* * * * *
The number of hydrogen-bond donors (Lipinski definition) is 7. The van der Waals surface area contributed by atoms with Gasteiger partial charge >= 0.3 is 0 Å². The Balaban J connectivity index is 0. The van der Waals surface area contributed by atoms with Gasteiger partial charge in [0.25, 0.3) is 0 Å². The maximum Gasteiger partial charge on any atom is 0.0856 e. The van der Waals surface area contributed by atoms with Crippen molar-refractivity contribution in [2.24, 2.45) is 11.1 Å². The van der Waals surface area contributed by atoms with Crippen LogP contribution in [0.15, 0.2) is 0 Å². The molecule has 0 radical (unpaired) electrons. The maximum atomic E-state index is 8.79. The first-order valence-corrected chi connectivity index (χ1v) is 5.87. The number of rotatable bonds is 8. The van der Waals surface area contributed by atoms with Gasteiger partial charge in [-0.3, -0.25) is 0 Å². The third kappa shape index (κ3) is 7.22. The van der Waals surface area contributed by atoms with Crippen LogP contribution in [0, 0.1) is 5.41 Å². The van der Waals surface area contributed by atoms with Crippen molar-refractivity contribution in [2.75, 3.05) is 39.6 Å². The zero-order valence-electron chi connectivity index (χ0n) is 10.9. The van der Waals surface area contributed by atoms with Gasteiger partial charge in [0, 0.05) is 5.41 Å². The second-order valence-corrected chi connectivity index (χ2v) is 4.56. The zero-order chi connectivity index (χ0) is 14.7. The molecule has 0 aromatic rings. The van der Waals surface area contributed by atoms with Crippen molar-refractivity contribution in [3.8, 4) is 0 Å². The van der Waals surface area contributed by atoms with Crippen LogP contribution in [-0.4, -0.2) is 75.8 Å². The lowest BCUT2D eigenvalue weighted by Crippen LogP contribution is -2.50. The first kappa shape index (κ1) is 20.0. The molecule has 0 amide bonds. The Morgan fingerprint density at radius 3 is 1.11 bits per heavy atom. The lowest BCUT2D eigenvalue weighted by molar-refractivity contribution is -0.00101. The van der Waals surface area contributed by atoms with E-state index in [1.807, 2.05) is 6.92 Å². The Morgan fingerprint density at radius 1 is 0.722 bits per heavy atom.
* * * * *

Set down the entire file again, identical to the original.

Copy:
The number of hydrogen-bond donors (Lipinski definition) is 7. The van der Waals surface area contributed by atoms with Gasteiger partial charge >= 0.3 is 0 Å². The Balaban J connectivity index is 0. The van der Waals surface area contributed by atoms with Gasteiger partial charge in [0.25, 0.3) is 0 Å². The maximum Gasteiger partial charge on any atom is 0.0856 e. The van der Waals surface area contributed by atoms with Crippen molar-refractivity contribution in [2.24, 2.45) is 11.1 Å². The van der Waals surface area contributed by atoms with Crippen LogP contribution in [0.15, 0.2) is 0 Å². The molecule has 0 radical (unpaired) electrons. The maximum atomic E-state index is 8.79. The first-order valence-corrected chi connectivity index (χ1v) is 5.87. The number of rotatable bonds is 8. The van der Waals surface area contributed by atoms with Gasteiger partial charge in [-0.3, -0.25) is 0 Å². The third kappa shape index (κ3) is 7.22. The van der Waals surface area contributed by atoms with Crippen LogP contribution in [0, 0.1) is 5.41 Å². The van der Waals surface area contributed by atoms with Crippen molar-refractivity contribution in [2.75, 3.05) is 39.6 Å². The zero-order valence-electron chi connectivity index (χ0n) is 10.9. The van der Waals surface area contributed by atoms with Gasteiger partial charge in [0, 0.05) is 5.41 Å². The second-order valence-corrected chi connectivity index (χ2v) is 4.56. The zero-order chi connectivity index (χ0) is 14.7. The molecule has 0 aromatic rings. The van der Waals surface area contributed by atoms with Crippen molar-refractivity contribution in [3.8, 4) is 0 Å². The van der Waals surface area contributed by atoms with Crippen LogP contribution in [-0.4, -0.2) is 75.8 Å². The lowest BCUT2D eigenvalue weighted by Crippen LogP contribution is -2.50. The first kappa shape index (κ1) is 20.0. The molecule has 0 amide bonds. The Morgan fingerprint density at radius 3 is 1.11 bits per heavy atom. The lowest BCUT2D eigenvalue weighted by molar-refractivity contribution is -0.00101. The van der Waals surface area contributed by atoms with E-state index in [1.807, 2.05) is 6.92 Å². The Morgan fingerprint density at radius 1 is 0.722 bits per heavy atom.